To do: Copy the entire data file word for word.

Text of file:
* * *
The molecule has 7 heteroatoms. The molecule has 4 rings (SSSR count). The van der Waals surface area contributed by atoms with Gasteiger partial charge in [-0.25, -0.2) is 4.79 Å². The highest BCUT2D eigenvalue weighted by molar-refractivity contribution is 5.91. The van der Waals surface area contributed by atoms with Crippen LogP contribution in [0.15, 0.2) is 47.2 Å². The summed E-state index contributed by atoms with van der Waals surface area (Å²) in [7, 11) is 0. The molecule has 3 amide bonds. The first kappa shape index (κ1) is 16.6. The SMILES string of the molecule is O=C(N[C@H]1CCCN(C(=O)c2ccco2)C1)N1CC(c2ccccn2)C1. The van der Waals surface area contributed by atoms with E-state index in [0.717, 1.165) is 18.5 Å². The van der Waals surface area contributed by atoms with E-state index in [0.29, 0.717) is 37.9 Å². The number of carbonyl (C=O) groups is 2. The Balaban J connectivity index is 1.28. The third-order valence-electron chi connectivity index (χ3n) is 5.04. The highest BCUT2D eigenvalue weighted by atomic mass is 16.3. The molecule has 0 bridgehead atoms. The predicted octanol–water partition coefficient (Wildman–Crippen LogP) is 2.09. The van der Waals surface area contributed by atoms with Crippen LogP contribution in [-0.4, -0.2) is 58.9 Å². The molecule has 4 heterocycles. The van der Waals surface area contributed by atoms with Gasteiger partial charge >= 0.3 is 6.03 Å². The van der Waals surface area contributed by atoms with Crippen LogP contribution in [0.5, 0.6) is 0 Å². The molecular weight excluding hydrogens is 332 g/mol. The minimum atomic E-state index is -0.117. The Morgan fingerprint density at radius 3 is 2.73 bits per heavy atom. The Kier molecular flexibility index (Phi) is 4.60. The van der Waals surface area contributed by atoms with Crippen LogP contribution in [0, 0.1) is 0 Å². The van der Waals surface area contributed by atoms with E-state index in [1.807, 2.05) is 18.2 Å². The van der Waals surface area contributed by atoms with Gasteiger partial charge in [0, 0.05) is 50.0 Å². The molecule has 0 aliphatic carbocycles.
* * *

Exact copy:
The molecule has 7 heteroatoms. The molecule has 4 rings (SSSR count). The van der Waals surface area contributed by atoms with Gasteiger partial charge in [-0.25, -0.2) is 4.79 Å². The highest BCUT2D eigenvalue weighted by molar-refractivity contribution is 5.91. The van der Waals surface area contributed by atoms with Crippen LogP contribution in [0.15, 0.2) is 47.2 Å². The summed E-state index contributed by atoms with van der Waals surface area (Å²) in [7, 11) is 0. The molecule has 3 amide bonds. The first kappa shape index (κ1) is 16.6. The SMILES string of the molecule is O=C(N[C@H]1CCCN(C(=O)c2ccco2)C1)N1CC(c2ccccn2)C1. The van der Waals surface area contributed by atoms with E-state index in [0.717, 1.165) is 18.5 Å². The van der Waals surface area contributed by atoms with E-state index in [0.29, 0.717) is 37.9 Å². The number of carbonyl (C=O) groups is 2. The Balaban J connectivity index is 1.28. The third-order valence-electron chi connectivity index (χ3n) is 5.04. The highest BCUT2D eigenvalue weighted by atomic mass is 16.3. The molecule has 0 bridgehead atoms. The predicted octanol–water partition coefficient (Wildman–Crippen LogP) is 2.09. The van der Waals surface area contributed by atoms with Crippen LogP contribution in [-0.4, -0.2) is 58.9 Å². The molecule has 4 heterocycles. The van der Waals surface area contributed by atoms with Gasteiger partial charge >= 0.3 is 6.03 Å². The van der Waals surface area contributed by atoms with Crippen LogP contribution in [0.5, 0.6) is 0 Å². The molecular weight excluding hydrogens is 332 g/mol. The minimum atomic E-state index is -0.117. The Morgan fingerprint density at radius 3 is 2.73 bits per heavy atom. The Kier molecular flexibility index (Phi) is 4.60. The van der Waals surface area contributed by atoms with Crippen LogP contribution in [0, 0.1) is 0 Å². The van der Waals surface area contributed by atoms with E-state index in [1.807, 2.05) is 18.2 Å². The van der Waals surface area contributed by atoms with Gasteiger partial charge in [0, 0.05) is 50.0 Å². The molecule has 0 aliphatic carbocycles.